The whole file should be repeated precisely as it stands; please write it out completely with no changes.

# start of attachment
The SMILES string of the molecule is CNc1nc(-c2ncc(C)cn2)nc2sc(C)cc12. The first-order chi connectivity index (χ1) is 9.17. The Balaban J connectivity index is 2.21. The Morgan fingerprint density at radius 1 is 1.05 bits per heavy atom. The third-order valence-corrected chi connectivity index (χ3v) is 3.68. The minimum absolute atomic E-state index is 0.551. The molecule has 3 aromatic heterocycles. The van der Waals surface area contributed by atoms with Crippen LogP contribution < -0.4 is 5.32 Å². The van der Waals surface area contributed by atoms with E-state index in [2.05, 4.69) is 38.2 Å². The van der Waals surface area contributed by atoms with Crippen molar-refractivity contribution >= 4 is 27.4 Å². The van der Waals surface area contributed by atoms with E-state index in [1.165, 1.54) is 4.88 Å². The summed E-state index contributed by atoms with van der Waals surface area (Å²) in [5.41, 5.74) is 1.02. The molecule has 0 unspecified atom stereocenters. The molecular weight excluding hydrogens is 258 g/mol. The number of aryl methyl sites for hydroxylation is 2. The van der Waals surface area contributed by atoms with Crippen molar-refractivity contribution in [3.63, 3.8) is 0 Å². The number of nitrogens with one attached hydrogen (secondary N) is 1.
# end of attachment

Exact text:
The SMILES string of the molecule is CNc1nc(-c2ncc(C)cn2)nc2sc(C)cc12. The first-order chi connectivity index (χ1) is 9.17. The Balaban J connectivity index is 2.21. The Morgan fingerprint density at radius 1 is 1.05 bits per heavy atom. The third-order valence-corrected chi connectivity index (χ3v) is 3.68. The minimum absolute atomic E-state index is 0.551. The molecule has 3 aromatic heterocycles. The van der Waals surface area contributed by atoms with Crippen LogP contribution < -0.4 is 5.32 Å². The van der Waals surface area contributed by atoms with E-state index in [2.05, 4.69) is 38.2 Å². The van der Waals surface area contributed by atoms with Crippen molar-refractivity contribution >= 4 is 27.4 Å². The van der Waals surface area contributed by atoms with E-state index in [1.165, 1.54) is 4.88 Å². The summed E-state index contributed by atoms with van der Waals surface area (Å²) in [5.41, 5.74) is 1.02. The molecule has 0 unspecified atom stereocenters. The molecular weight excluding hydrogens is 258 g/mol. The number of aryl methyl sites for hydroxylation is 2. The van der Waals surface area contributed by atoms with Crippen molar-refractivity contribution in [3.63, 3.8) is 0 Å². The number of nitrogens with one attached hydrogen (secondary N) is 1.